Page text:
Friday, 13 June 2014

Bandeja Paisa - WCFC2014 : Colombia

Aaaaaand they're off. Oh, wait, that's horse racing isn't it? Well, the World Cup is under way and love it or loath it, you can't escape from it. My plan is to lock myself in the kitchen and cook so much food I can't even see a telly, much less a football match.  But there's a challenge to be undertaken that is football related, and I shall rise to it...

First out of the hat is Colombia.  I know nothing about the prowess of Colombia's football team, so here are some facts to distract you from my shocking lack of soccer knowledge (and why I suck at the sports rounds in all pub quizzes, although these facts may aid you should your pub quiz have a round about Colombia in it...)

1. Colombia is where 95% of the world's emeralds are mined
2. Women were first allowed to vote in Colombia in 1957
3. Colombia's national animal is the majestic Condor.

First port of call for me when I'm researching a country's cuisine is to find out what it's national dish is, closely followed by what gross or weird ingredients do they cook with.  In Colombia's case, the national dish is Bandeja Paisa, which, rather brilliantly is basically a huge fry-up, so that's the first dish I cooked in the World Cup Food Challenge.

Much like the English fry-up, there seems to be a few opinions in what goes in a good Bandeja Paisa, so I picked a few components that seemed to go together.  Other things you could add are steak, arepa (Colombian Cornbread) or black pudding.   The main philosophy of a good Bandeja Paisa seems to be More is better so if you're trying it at home, pile as much on the plate as is humanly possible (I didn't for the pictures because I don't want you all to think I'm a fatty, but as soon as I'd finished snapping, I doubled the quantity that you see here...)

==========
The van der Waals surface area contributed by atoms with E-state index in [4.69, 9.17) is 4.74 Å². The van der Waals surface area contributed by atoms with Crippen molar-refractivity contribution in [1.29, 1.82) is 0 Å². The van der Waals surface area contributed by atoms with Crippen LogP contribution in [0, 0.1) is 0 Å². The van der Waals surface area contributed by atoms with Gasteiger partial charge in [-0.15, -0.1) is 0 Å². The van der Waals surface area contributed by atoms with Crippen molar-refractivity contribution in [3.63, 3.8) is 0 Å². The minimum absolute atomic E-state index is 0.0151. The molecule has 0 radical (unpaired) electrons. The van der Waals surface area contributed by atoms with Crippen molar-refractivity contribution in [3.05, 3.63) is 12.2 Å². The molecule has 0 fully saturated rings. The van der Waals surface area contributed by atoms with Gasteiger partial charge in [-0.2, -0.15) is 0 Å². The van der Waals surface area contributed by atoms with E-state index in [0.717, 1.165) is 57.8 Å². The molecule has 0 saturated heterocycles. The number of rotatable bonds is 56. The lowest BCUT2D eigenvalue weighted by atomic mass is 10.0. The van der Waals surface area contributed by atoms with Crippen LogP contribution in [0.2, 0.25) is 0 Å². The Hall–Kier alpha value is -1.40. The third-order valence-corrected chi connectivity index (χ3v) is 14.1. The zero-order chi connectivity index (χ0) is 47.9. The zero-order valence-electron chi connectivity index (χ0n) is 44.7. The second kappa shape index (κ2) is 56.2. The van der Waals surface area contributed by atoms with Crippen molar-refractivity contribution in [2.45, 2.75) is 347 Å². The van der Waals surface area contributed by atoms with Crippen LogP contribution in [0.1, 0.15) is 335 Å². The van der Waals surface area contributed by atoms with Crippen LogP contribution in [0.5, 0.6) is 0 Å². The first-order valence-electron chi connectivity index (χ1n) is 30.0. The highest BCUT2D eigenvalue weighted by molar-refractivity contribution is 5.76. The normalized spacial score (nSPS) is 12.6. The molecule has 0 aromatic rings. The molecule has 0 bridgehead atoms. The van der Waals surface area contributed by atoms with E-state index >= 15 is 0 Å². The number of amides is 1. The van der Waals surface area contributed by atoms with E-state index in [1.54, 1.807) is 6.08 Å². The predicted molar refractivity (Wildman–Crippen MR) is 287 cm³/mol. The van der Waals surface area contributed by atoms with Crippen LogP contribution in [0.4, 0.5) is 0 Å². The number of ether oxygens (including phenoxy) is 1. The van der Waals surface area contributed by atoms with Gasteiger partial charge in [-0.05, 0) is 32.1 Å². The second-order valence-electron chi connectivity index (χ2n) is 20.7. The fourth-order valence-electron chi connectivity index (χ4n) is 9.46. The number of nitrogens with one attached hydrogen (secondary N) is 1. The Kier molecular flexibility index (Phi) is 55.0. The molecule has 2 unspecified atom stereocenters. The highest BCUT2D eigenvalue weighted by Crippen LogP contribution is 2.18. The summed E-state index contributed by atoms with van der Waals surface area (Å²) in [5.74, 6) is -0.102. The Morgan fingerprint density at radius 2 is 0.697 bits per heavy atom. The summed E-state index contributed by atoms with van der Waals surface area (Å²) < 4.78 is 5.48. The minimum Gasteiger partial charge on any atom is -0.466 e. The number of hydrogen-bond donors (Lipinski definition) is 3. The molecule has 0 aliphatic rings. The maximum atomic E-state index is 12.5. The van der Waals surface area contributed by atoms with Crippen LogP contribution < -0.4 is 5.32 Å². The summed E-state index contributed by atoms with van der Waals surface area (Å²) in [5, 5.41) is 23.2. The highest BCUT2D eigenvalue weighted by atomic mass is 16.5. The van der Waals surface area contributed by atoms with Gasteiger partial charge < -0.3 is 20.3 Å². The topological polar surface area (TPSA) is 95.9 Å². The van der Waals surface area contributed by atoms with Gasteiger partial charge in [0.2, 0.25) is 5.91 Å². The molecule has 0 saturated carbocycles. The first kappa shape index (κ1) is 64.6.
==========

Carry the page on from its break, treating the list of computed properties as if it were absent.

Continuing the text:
Carne en Polvo - Powdered Beef

450g Braising Steak
5 Spring Onions
1tsp Cumin
Salt and Pepper

Cut the steak into cubes and rub with the cumin, salt and plenty of black pepper, finely cut your onions and then put everything in the fridge to marinade for 30 minutes.

Remove from the fridge and put in a pan, then cover with water.  Bring the pan to the boil and simmer for 45 minute to an hour, until the meat is cooked and starting to break up.  Remove from the heat, take the meat out of the liquid and leave to dry and cool thoroughly

Once it is dry and cold, put the meat in a food blender and process until it's a fine, powdery consistency.

Chicharron - Fried Pork

300g Belly Pork Slices
1/2 tsp Baking Powder
1tsp Salt

Rub the pork slices in the salt and baking powder, and then fry gently for 10-15 minutes, until its golden and crispy on the outside

Frijoles Paisas _ Colombian Style Beans

200g Dried Pinto Beans
1 Large Onion
50g Bacon
3 Cloves Garlic
1tsp Cumin
1tsp Salt
1tsp Baking Soda

Soak the Pinto Beans overnight (or use tinned if you are totally lazy) in water with the baking soda to help the beans soften

Drain the beans and rinse, then add to a pan with some water, the bacon, cumin, chopped onion and carrot garlic and salt.  Bring the pan to the boil and then simmer for 45 minutes, until the beans are softened and cooked through.  Drain if some of the liquid if you don't like it too runny and then serve


1 Tin Chopped Tomatoes
5 Spring Onions
3 Cloves Garlic
1 Tbsp White Vinegar 
1 Tsp Cumin
Salt and Pepper

Chop the onion and fry gently. Add the tomatoes, garlic, vinegar and cumin, then simmer for 10 minutes.  Season to taste

Serve the meal with Fried Plantains, Chorizo Sausage, white rice, avocado and a fried egg.  Enjoy!  This meal also works well as a breakfast to chase away a hangover caused my drinking too much during a game, or drinking too much trying to avoid a game...

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